Indoor Photography

There are definite advantages to indoor setups for miniature photography, not the least of which is a finer control of lighting, protection from caprious weather conditions, and not having uninvited extras pop into the background just as you click the shutter. A curious mockingbird the relative size of a pteradactyl peeking over the shoulder of your model makes an amusing blooper shot, but it doesn't do much for proper perspective.

Ayisha in pasture resin cast

This picture was taken indoors with photo flood lights. The backdrop is a poster-size photographic backdrop that I bought from a fellow hobbyist. Working with detailed backdrops and artificial lighting can be tricky, and here I didn't get it quite right as the shadows on the backdrop illustrate. I did at least get the footing to blend fairly well. The model is one of my most treasured: "Ayisha" is the Shania resin released by by Vicki Keeling, painted by the late Kathy McKenzie.

johnny reye table top resin cast

This photo was taken on my dining room table.  The lighting is a combination of photo floods and the sunlight coming in through a large window.  A simple matte blue poster served as the backdrop.  The Quarter Horse stallion pictured is a top show horse and old favorite of mine. "Johnny Reye" is one of the original QH1 resins by the talented Carol Williams.  The more modest accomplishments of tack and fence are by Yours Truly.

Red Oak Stormchaser Peter Stone Chips

Despite the glare off the models glossy finish, I am not wholly displeased with this test shot - considering I threw the setup together in about five minutes on my bedroom floor. "Red Oak Stormchaser", a Peter Stone original finish Chips series, is a considerably smaller scale model than Ayisha or Johnny Reye, which certainly gives me more flexibilty as to where I can set up a scene. On the downside, working with smaller models also absolutely requires me to wear a pair of reading glasses if any props or tack need to be adjusted.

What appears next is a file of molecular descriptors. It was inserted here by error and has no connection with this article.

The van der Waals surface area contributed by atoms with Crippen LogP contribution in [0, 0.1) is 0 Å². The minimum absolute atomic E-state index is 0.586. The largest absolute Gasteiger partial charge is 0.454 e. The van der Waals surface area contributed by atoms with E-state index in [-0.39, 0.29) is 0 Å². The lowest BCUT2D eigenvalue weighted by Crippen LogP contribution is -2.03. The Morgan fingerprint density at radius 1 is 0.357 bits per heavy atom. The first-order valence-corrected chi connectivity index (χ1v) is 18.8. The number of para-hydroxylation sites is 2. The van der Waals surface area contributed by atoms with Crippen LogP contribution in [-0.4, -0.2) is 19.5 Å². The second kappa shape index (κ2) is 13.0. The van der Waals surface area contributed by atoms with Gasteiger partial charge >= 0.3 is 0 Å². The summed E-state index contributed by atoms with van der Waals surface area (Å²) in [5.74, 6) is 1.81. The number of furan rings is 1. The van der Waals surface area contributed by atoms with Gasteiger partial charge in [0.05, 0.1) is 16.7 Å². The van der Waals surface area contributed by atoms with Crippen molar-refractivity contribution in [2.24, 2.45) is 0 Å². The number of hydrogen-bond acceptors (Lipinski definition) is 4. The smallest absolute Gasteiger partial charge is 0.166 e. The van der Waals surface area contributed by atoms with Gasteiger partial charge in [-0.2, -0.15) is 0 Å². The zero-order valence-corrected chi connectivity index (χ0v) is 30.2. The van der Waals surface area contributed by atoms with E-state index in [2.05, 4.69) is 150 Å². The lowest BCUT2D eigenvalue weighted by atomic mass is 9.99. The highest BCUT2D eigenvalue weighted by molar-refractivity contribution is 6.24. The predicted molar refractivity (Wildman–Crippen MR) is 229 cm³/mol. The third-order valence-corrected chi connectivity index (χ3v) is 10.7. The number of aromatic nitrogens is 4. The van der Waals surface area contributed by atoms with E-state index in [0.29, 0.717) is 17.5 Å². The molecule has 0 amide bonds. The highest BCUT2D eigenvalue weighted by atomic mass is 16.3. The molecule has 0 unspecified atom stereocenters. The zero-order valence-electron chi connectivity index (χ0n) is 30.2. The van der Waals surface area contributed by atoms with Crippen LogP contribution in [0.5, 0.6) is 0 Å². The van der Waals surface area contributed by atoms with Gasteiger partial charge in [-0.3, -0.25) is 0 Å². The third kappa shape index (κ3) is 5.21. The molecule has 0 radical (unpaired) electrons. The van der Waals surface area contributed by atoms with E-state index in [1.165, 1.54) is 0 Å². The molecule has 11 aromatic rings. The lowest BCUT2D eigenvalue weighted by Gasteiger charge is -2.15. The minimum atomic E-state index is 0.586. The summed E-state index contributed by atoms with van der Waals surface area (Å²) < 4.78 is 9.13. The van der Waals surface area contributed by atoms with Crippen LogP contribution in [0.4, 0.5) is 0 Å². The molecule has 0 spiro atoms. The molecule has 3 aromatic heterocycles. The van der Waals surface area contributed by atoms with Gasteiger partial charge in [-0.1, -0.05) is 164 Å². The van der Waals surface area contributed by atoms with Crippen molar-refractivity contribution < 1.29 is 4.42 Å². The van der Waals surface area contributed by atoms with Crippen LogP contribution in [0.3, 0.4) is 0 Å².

ZZ Topper pasture Breyer Stablemate

Another quick floor setup with a different backdrop and ground mat. Conventional showing wisdom holds that you really ought to keep as much of the model in profile as possible, to give judges a good view of the horses conformation, but some individuals just beg to be taken from different angles. I can't help but love this models action and flair. This little guy is my 'rock star', a Breyer Stablemate who goes by the show name of ""ZZ Topper".

Crystal Cabaret Breyer Stablemate

The background here got washed out by the lighting, not helped by the fact that it's a simple printout of a picture I found on the internet and was washed out to begin with. Tilting it foward a bit to cut down on the glare and moving it further behind the model would have improved things. Nevertheless, this OF Breyer Stablemate Saddlebred, "Crystal Cabaret", still managed to win a 1st place her first time out. Luckily for me she's pretty enough to carry the show herself when my photography falls short.

Arjen Breyer Breyerfest model

I am learning the hard way that a digital SLR camera "sees" things very differently than a manual SLR, especially when it comes to the interpretation of color under artificial lighting. After a LOT of trial and error I am getting a shot that's at least workable more often than not. I'll admit I still cheat: once I get a particular horse looking pretty good in the digital camera preview, I'll try to line up other horses in the same color range for that shooting session (and those specific camera settings!). This is Arjen, a Breyerfest 2009 Tent Special model. I didn't have any more buckskin horses at hand who needed photos at the time - but I did have two palominos! ;-)

Model Horses...? Outdoor Photos Props Tack Barn Bling